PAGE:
Managing cash-value life insurance policies

Some insurance companies are criticized because it's not always clear how your premiums are used nor how the value of your policy is calculated. At a state level, insurance departments and commissioners do their best to protect your interests, but the majority of consumers are not well protected. This is less important with term insurance, but whole life and universal life policies have an investment element that slowly builds up and gives you a cash value in addition to the minimum guaranteed death benefits. Getting the most out of these more expensive policies is important.

Note that, unlike "ordinary" policies, cash-value policies do not lapse if you stop paying the premiums. Once you reach a minimum threshold, the policies remain valid and the investment element continues to accumulate value - this assumes the wider economy is doing well and the stock and bond markets provide a worthwhile return. So the best way of looking at these policies is as a saving fund. If you had run a savings account in your bank, this would give you a nest egg to draw down when you retired. You can treat cash-value policies in the same way.

Almost everyone with a whole or universal life policy pays long enough to reach protected status. Most take out a policy during their twenties and are still paying twenty or thirty years later. What seems a high premium when you started becomes more affordable as inflation works in your favor. Now the big decision is whether to continue paying. The longer you pay, the better the benefits. But if there's a family emergency, you can stop paying, withdraw some of the cash or take a loan, and keep the policy valid for when you die. If you hold a life policy, you should receive an annual statement telling you the minimum cash value and the guaranteed death benefit. But, with both a whole and universal policy, you can contact your insurer at any time, and get an up-to-date statement.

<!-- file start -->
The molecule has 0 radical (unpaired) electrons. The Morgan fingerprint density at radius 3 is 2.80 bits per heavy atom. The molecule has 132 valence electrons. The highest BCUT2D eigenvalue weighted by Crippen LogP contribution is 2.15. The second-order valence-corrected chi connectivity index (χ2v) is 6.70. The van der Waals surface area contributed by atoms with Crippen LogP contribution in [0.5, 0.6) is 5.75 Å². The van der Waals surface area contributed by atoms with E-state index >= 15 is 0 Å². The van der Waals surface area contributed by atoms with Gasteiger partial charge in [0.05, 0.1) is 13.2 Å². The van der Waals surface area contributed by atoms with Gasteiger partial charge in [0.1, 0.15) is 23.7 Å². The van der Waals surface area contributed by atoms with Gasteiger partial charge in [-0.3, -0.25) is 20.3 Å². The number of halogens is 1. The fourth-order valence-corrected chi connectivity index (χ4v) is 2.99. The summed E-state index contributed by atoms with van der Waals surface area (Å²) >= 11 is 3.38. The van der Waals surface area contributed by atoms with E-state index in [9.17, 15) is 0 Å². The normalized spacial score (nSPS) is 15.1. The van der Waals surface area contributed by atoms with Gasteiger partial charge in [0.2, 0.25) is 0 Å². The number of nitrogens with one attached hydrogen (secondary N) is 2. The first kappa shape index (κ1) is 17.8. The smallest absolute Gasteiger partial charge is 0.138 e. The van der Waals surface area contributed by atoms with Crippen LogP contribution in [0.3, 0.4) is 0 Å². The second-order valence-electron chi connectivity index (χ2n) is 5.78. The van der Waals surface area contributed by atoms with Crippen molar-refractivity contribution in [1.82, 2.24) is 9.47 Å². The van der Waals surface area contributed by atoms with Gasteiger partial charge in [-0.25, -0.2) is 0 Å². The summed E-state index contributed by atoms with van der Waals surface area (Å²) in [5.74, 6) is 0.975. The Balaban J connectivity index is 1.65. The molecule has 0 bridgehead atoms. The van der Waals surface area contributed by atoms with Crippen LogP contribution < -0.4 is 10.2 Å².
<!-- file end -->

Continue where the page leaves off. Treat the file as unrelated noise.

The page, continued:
If you simply make a withdrawal or take a loan, check the effect on the death benefits. Always get the most information from the life insurance company before taking the decision. One key issue with a loan is the amount of interest payable. Borrowing always has a cost attached to it and, unless you want the interest to come out of the remaining cash value, you should make regular payments back to the company whenever you can afford it. One option to consider is using a cash withdrawal to buy a long-term care insurance policy. As everyone now lives longer, making provision for future health needs makes good sense. Alternatively, think about buying an income annuity. The only limit on your use of the cash is how much tax-free death benefit ultimately passes to your heirs. You can be selfish and use the money for your own comfort and protection or plan for your family's future. One word of warning. Do not be tempted to surrender your life insurance policy. You will owe back taxes on all the investment gains made since the policy came into force. Paying this as a lump sum is a big hit. It's always better to leave the policy in force and draw down cash or take a loan

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